Food & Drink

6 Top Shelf Whiskies Every Whiskey Lover Needs to Try At Least Once


You’re already familiar with the ABCs of beginner whisk(e)y and the best bottom shelf bottles. Now it’s time to splurge a little bit. From premium blended scotch to highly allocated, collectible bourbon, these are the six top shelf whiskies that every whiskey lover needs to try at least once—or, if your wallet can handle it, every week.

Johnnie Walker Platinum 18 Year Blended Scotch Whisky ($90)

Although everyone always assumes that the Blue Label bottling is the ultimate whisky in Johnnie Walker’s extensive line, we’d argue that the Platinum 18 is the one that you should be buying. One of the only offerings from Johnnie Walker with a proper age statement, this luxe bottling is a blend of premium scotches collected from multiple regions of Scotland—including Speyside malts, known for their soft, honeyed sweetness, and more complex Highland malts—which are aged for a minimum of 18 years. On the palate, the blended scotch has notes of toffee, malted milk balls, tangerines, Frosted Mini Wheats and roasted almonds with sea salt. With a creamy, mouth-coating finish, this scotch will keep you coming back no matter the time of year or your drinking mood.

The Yamazaki 12 Year Old Single Malt Whisky ($127)

The Yamazaki 12 Year Old Single Malt is the Japanese whisky that put Japan on the map for spirits. This singular bottling is everything that you could want from a Japanese whisky. Big, complex and utterly delicious, it has notes of winter spices, vanilla, honeycomb, orange pith, vanilla wafers and a hint of malty smokiness on the finish. If Suntory could only meet the demand, we would argue that every serious whisk(e)y drinker should have a bottle of this golden dram on their bar.

Laphroaig Lore Single Malt Whisky ($126)

Created by distillery manager John Campbell, Laphroaig Lore expertly captures the brand’s signature smoky, salty flavor. A blend of whiskies aged in quarter casks, ex-sherry casks and reused peated whisky casks, this single malt is one of the richest and most vibrant that we’ve ever tasted. On the palate, the Lore has everything you’d expect from the Laphroaig 10 year—except turned up to 11. There’s that lovely sea air saltiness, a barnyardy dampness, notes of iodine, kelp, seaweed chips, sugar cookies, and, of course, layers of smoke on top of smoke on top of smoke. When it’s cold and wet and nasty outside (aka Scotland all the time) there’s no better whisky to have in your glass.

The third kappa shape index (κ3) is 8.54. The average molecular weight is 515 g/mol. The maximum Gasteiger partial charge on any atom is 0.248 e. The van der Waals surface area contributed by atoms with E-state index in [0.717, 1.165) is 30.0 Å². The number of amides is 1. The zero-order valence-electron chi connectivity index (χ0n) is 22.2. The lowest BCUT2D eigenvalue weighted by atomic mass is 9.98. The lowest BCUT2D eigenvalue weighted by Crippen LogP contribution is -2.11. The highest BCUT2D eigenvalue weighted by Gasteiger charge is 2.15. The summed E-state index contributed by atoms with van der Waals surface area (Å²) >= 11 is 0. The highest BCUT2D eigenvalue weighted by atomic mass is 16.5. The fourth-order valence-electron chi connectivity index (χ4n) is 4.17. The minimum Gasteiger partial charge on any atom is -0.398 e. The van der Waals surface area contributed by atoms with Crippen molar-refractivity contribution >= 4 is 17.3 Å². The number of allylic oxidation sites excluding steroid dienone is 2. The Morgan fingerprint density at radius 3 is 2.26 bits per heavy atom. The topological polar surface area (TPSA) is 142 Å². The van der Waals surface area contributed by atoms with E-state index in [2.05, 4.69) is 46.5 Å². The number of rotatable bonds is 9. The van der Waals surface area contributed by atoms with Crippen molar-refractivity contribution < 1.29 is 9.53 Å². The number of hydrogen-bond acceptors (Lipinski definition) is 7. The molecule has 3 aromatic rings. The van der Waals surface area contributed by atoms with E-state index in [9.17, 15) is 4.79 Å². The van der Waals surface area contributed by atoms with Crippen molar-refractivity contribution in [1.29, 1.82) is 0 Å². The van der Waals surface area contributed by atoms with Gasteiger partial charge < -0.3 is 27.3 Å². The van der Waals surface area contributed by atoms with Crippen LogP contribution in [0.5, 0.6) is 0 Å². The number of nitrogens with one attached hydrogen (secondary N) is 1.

Knappogue Castle Sherry Finish 16 Year Single Malt ($92)

This highly underappreciated Irish gem rivals its Scottish and Japanese counterparts. Forget any preconceived notions about what an Irish whiskey can be. Matured in ex-bourbon barrels and then finished in Oloroso sherry casks, the Knappogue Castle 16 is a delicious whopper of a whiskey. In the glass, the single malt has notes of yellow plums, apricots, white truffles, raw honey, dark chocolate and hazelnuts. It’s soft yet viscous, with a lasting finish. We swear that you’ll be converted after one glass of the stuff.

Jefferson’s Ocean Straight Bourbon Whiskey ($86)

This is one of the more unconventional spirits on this list—especially unusual in the bourbon category—but its uniqueness is precisely why we love it. Aged for seven to eight years on land, the whiskey finishes its journey traveling from port to port aboard a ship for an additional five to ten months. Each release is different, and the bourbon’s flavors are contingent upon its voyage. Flavor profiles range from salt water taffy, to bread pudding, to burnt matches and butterscotch. This is the kind of bourbon you want to savor.

Barrell Bourbon (price varies between batches)

Another bourbon that changes with every release, Barrell Bourbon is a newish brand that specifically caters to whiskeyphiles’ demands for highly allocated spirits. Each release is the leftovers or unused, “off-brand” stock from a different whiskey brand, and Barrell founder Joe Beatrice brilliantly finishes and repackages each whiskey. Most of the bottlings are bourbons, but the brand also occasionally sneaks a rye or rare rum into the mix as well. All releases are bottled at cask strength and are usually single barrel vintages. One of our favorite releases was their Barrell Bourbon Batch 004, a six-year-old Kentucky straight bourbon bottled at a whopping 116 proof, which tastes like burnt English muffins, slathered in butter and marmalade, and chased with a glass of Booker’s. These are some truly amazing spirits that are definitely worth your time and money.